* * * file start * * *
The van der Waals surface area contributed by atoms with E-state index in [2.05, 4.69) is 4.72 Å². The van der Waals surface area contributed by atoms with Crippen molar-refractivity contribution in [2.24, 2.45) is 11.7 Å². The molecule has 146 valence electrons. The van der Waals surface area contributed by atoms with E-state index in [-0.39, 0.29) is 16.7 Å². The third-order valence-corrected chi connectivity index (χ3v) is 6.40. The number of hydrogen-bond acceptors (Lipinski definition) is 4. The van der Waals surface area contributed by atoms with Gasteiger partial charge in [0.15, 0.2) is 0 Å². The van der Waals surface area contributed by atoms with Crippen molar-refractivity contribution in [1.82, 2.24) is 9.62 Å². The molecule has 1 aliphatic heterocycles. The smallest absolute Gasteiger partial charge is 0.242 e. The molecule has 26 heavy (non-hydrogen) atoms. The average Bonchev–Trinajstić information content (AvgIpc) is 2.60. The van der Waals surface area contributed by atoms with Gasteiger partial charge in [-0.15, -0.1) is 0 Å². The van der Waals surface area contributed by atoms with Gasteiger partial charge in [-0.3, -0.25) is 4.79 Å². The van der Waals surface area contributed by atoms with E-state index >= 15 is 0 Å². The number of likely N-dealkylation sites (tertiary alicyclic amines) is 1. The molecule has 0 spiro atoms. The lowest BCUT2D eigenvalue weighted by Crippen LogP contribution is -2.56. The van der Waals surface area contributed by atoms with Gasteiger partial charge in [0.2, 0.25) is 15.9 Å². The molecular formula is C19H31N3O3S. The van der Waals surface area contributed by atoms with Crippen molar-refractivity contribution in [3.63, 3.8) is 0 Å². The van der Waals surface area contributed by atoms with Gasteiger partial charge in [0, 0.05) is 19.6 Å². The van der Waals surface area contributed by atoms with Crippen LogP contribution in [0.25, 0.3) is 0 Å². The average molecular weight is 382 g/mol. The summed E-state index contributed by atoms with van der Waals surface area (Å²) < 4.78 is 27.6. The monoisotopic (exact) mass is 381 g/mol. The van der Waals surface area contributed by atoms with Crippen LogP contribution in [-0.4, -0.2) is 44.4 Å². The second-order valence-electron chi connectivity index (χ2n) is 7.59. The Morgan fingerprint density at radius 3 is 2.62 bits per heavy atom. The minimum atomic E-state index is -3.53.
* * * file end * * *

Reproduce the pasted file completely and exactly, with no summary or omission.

The van der Waals surface area contributed by atoms with E-state index in [2.05, 4.69) is 4.72 Å². The van der Waals surface area contributed by atoms with Crippen molar-refractivity contribution in [2.24, 2.45) is 11.7 Å². The molecule has 146 valence electrons. The van der Waals surface area contributed by atoms with E-state index in [-0.39, 0.29) is 16.7 Å². The third-order valence-corrected chi connectivity index (χ3v) is 6.40. The number of hydrogen-bond acceptors (Lipinski definition) is 4. The van der Waals surface area contributed by atoms with Gasteiger partial charge in [0.15, 0.2) is 0 Å². The van der Waals surface area contributed by atoms with Crippen molar-refractivity contribution in [1.82, 2.24) is 9.62 Å². The molecule has 1 aliphatic heterocycles. The smallest absolute Gasteiger partial charge is 0.242 e. The molecule has 26 heavy (non-hydrogen) atoms. The average Bonchev–Trinajstić information content (AvgIpc) is 2.60. The van der Waals surface area contributed by atoms with Gasteiger partial charge in [-0.15, -0.1) is 0 Å². The van der Waals surface area contributed by atoms with Gasteiger partial charge in [-0.3, -0.25) is 4.79 Å². The van der Waals surface area contributed by atoms with E-state index >= 15 is 0 Å². The number of likely N-dealkylation sites (tertiary alicyclic amines) is 1. The molecule has 0 spiro atoms. The lowest BCUT2D eigenvalue weighted by Crippen LogP contribution is -2.56. The van der Waals surface area contributed by atoms with Gasteiger partial charge in [0.2, 0.25) is 15.9 Å². The molecular formula is C19H31N3O3S. The van der Waals surface area contributed by atoms with Crippen molar-refractivity contribution in [3.63, 3.8) is 0 Å². The van der Waals surface area contributed by atoms with Gasteiger partial charge in [0, 0.05) is 19.6 Å². The van der Waals surface area contributed by atoms with Crippen LogP contribution in [0.25, 0.3) is 0 Å². The average molecular weight is 382 g/mol. The summed E-state index contributed by atoms with van der Waals surface area (Å²) < 4.78 is 27.6. The monoisotopic (exact) mass is 381 g/mol. The van der Waals surface area contributed by atoms with Crippen LogP contribution in [-0.4, -0.2) is 44.4 Å². The second-order valence-electron chi connectivity index (χ2n) is 7.59. The Morgan fingerprint density at radius 3 is 2.62 bits per heavy atom. The minimum atomic E-state index is -3.53.